WASHINGTON - US Secretary of State John Kerry will discuss
his effort to revive Israeli-Palestinian peace talks with Arab officials in
Jordan on Wednesday, according to the State Department, which declined to
comment on whether a resumption may be at hand.
Kerry will leave
Washington on Monday night to fly to Amman to see officials from Jordan and the
Arab League, which put forward a peace proposal in 2002 that offered full Arab
recognition of Israel if it gave up land seized in a 1967 war and accepted a
"just solution" for Palestinian refugees.
There is deep skepticism among
diplomats and Middle East analysts that the Israelis and Palestinians are likely
to resume peace talks. Some regard the issue as a sideshow to Syria's civil war,
the Egyptian army's overthrow of President Mohamed Morsi and Iran's suspected
efforts to develop a nuclear weapon.
Still, State Department spokeswoman
Jen Psaki sounded an optimistic note about the chances for peace even though
she, and another senior U.S. official, declined to say whether or not Kerry's
upcoming trip might be decisive.
"The secretary would not be going back
to the region if he did not feel there was an opportunity (for) taking steps
forward in providing an update to representatives of the Arab League ... but
beyond that I don't have any announcements or predictions to make," Psaki said
in a news briefing.
She said Kerry was likely to discuss Syria's civil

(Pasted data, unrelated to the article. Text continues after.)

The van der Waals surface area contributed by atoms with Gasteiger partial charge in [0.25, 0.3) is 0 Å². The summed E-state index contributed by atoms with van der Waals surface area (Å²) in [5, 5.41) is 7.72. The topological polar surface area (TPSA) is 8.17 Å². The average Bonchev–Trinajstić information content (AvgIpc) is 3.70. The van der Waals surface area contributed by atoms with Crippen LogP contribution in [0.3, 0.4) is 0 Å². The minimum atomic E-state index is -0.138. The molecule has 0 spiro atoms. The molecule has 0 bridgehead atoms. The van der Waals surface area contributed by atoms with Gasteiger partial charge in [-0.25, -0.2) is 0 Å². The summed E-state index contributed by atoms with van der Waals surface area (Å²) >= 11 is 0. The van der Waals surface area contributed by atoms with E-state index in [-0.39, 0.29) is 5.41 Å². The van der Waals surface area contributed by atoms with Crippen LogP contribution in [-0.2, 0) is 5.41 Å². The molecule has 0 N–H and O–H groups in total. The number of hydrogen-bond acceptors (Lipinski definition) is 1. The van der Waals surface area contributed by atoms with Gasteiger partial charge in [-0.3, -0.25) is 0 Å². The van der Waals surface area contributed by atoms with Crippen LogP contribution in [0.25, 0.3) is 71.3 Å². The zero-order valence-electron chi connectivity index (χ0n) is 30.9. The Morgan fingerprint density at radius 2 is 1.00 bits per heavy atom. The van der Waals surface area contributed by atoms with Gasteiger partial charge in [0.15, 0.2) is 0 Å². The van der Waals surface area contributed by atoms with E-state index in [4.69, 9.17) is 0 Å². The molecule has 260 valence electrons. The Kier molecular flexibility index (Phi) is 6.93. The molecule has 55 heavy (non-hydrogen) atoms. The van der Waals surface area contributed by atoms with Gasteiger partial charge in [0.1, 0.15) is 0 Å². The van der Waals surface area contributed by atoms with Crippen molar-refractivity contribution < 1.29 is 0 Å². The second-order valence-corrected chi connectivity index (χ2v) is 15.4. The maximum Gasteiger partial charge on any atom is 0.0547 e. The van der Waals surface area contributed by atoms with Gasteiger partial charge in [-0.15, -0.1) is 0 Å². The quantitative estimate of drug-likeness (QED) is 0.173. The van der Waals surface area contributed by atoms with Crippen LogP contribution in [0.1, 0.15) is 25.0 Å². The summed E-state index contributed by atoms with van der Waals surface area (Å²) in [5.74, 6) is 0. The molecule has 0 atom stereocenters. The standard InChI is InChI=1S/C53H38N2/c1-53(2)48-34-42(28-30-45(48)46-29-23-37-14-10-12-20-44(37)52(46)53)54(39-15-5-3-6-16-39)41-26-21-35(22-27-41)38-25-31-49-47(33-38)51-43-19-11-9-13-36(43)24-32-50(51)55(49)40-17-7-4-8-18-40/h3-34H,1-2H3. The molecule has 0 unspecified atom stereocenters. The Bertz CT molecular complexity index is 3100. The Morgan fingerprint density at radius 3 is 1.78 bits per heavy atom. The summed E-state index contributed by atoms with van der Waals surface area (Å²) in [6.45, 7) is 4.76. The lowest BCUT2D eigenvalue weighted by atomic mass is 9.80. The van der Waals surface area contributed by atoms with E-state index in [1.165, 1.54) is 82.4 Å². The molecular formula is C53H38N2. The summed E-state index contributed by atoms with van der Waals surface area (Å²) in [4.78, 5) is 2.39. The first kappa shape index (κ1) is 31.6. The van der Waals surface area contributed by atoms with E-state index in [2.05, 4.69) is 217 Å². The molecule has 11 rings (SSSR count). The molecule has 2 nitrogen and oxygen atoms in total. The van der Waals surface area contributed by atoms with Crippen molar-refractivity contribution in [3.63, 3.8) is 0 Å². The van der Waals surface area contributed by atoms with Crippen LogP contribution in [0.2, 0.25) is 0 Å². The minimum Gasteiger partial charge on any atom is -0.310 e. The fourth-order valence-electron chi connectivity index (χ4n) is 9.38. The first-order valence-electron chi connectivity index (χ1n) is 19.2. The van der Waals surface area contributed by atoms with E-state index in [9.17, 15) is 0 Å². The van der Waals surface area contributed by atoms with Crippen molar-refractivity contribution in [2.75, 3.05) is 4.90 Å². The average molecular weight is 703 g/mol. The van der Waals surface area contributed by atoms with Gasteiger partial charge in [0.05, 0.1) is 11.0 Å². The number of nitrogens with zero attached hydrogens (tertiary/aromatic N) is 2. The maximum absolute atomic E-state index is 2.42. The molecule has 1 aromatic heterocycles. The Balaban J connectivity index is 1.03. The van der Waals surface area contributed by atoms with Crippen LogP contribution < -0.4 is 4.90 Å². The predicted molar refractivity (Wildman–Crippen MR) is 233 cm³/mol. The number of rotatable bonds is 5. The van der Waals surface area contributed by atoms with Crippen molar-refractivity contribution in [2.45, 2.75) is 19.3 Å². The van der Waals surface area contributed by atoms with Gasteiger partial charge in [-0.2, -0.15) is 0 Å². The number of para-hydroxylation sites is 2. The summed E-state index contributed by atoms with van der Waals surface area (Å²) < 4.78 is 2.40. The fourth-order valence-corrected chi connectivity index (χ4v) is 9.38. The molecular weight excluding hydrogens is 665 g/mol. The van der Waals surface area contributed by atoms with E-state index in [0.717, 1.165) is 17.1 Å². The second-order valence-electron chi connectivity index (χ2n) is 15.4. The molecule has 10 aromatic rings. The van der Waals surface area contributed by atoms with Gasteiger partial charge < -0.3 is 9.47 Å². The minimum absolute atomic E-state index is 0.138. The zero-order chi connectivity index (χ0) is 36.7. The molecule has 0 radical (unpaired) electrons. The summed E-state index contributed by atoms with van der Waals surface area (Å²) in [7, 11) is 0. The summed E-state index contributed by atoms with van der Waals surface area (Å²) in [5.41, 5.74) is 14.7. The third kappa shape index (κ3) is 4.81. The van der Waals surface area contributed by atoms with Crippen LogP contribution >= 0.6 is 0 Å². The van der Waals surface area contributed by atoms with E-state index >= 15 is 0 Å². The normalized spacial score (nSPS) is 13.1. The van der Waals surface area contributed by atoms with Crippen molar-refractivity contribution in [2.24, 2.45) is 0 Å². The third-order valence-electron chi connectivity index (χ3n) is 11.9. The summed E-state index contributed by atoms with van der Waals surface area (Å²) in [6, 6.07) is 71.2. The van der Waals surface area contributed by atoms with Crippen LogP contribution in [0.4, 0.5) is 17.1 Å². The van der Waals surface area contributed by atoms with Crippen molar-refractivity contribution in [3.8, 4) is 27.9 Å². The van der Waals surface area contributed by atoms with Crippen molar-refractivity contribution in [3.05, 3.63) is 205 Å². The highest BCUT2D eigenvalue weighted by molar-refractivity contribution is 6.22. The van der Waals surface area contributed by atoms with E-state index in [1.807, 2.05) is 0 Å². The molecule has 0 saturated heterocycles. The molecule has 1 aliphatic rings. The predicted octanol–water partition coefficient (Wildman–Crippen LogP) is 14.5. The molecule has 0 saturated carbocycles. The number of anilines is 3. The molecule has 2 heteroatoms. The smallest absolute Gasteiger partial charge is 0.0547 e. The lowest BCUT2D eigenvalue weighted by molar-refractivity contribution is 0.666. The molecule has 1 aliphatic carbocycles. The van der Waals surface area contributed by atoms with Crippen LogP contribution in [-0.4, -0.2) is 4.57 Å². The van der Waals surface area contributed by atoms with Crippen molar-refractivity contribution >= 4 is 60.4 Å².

war, which has dragged on for more than two years, with the Arab officials. He
was also ready to talk about the current visit to Egypt by his deputy, William
A Palestinian official told Reuters in Ramallah that Palestinian
President Mahmoud Abbas would see Kerry in Amman on Tuesday or Wednesday to
discuss his drive to resume peace talks.
Psaki declined to comment on
whether Kerry would meet Palestinian or Israeli officials, or on speculation
that peace talks, which collapsed in 2010, might be close to
KERRY UPBEAT ON LAST TRIP
Kerry is embarking on his sixth
peace-making journey to the region since he took office on February 1 and his first
foreign trip since his wife suffered a seizure on July 7. Some observers saw
this as a hint that he may have progress to unveil.
Kerry ended his last
trip on an upbeat note, saying he believed "with a little more work the start of
final status negotiations could be within reach" before departing Israel on June
30, leaving two senior aides behind to continue talks.
"It feels to us
that ... he would not be going back so quickly if it was not to seal the deal.
So we feel optimistic," said Jeremy Ben-Ami, president of a group called J
Street, which describes itself as a pro-Israel, pro-peace
Israeli-Palestinian peace-making broke down in a dispute over
building Israeli settlements in the West Bank and east Jerusalem, which
the Palestinians want for an independent state.
Abbas has said that, for
new talks to be held, Israeli President Benjamin Netanyahu must freeze the
settlements and recognize the West Bank's boundary before its capture by Israel
in the 1967 Middle East war as the basis for the border of a future
Israel, seeking to keep its settlement blocs under any peace
accord, has balked at those terms.
In Amman, Kerry plans to meet
Jordanian King Abdullah and Foreign Minister Nasser Judeh.
he was expected to see representatives from the same Arab League group that he
last met on April 29, which included officials from Bahrain, Egypt, Jordan,
Lebanon, Qatar and Saudi Arabia, a senior US official told
Kerry has sought to ensure that any new peace process would
have the backing of the Arab states, who, if they were to offer Israel a
comprehensive peace, hold a powerful card that could provide an incentive for
Israel to compromise.
The core issues that must be settled in the
dispute, which has lasted six decades, include borders, the fate of Palestinian
refugees, the future of Jewish settlements on the West Bank and the status of